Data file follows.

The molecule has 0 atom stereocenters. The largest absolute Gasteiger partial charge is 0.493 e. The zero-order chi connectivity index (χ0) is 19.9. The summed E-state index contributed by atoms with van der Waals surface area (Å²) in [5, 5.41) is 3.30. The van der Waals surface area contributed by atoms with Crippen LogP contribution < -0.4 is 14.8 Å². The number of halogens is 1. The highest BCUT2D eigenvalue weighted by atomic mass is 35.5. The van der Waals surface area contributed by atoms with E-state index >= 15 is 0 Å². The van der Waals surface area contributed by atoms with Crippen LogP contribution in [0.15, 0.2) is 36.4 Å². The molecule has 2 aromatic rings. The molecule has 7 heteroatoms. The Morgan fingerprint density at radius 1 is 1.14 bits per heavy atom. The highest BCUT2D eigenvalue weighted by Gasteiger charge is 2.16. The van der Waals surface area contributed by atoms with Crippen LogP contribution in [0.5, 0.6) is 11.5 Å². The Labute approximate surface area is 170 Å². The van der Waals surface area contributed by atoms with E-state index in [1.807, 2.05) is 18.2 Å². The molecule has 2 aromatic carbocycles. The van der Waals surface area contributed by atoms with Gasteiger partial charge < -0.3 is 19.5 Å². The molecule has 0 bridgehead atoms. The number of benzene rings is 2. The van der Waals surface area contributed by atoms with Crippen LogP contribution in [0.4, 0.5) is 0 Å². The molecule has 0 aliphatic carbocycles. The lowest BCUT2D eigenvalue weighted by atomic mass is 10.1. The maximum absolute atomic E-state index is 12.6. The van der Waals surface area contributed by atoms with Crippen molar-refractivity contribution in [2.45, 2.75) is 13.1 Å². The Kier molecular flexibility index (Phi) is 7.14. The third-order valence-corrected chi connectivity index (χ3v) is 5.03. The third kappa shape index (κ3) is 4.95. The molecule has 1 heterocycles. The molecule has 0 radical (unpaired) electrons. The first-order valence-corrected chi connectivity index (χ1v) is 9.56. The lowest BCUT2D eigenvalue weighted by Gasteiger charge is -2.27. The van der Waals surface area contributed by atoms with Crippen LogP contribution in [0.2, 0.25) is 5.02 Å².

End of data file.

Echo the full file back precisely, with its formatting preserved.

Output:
The molecule has 0 atom stereocenters. The largest absolute Gasteiger partial charge is 0.493 e. The zero-order chi connectivity index (χ0) is 19.9. The summed E-state index contributed by atoms with van der Waals surface area (Å²) in [5, 5.41) is 3.30. The van der Waals surface area contributed by atoms with Crippen LogP contribution < -0.4 is 14.8 Å². The number of halogens is 1. The highest BCUT2D eigenvalue weighted by atomic mass is 35.5. The van der Waals surface area contributed by atoms with E-state index >= 15 is 0 Å². The van der Waals surface area contributed by atoms with Crippen LogP contribution in [0.15, 0.2) is 36.4 Å². The molecule has 2 aromatic rings. The molecule has 7 heteroatoms. The Morgan fingerprint density at radius 1 is 1.14 bits per heavy atom. The highest BCUT2D eigenvalue weighted by Gasteiger charge is 2.16. The van der Waals surface area contributed by atoms with Crippen LogP contribution in [0.5, 0.6) is 11.5 Å². The Labute approximate surface area is 170 Å². The van der Waals surface area contributed by atoms with E-state index in [1.807, 2.05) is 18.2 Å². The molecule has 2 aromatic carbocycles. The van der Waals surface area contributed by atoms with Gasteiger partial charge < -0.3 is 19.5 Å². The molecule has 0 bridgehead atoms. The number of benzene rings is 2. The van der Waals surface area contributed by atoms with Crippen LogP contribution in [0.4, 0.5) is 0 Å². The molecule has 0 aliphatic carbocycles. The lowest BCUT2D eigenvalue weighted by atomic mass is 10.1. The maximum absolute atomic E-state index is 12.6. The van der Waals surface area contributed by atoms with Crippen molar-refractivity contribution in [2.45, 2.75) is 13.1 Å². The Kier molecular flexibility index (Phi) is 7.14. The third-order valence-corrected chi connectivity index (χ3v) is 5.03. The third kappa shape index (κ3) is 4.95. The molecule has 1 heterocycles. The molecule has 0 radical (unpaired) electrons. The first-order valence-corrected chi connectivity index (χ1v) is 9.56. The lowest BCUT2D eigenvalue weighted by Gasteiger charge is -2.27. The van der Waals surface area contributed by atoms with Crippen LogP contribution in [0.2, 0.25) is 5.02 Å².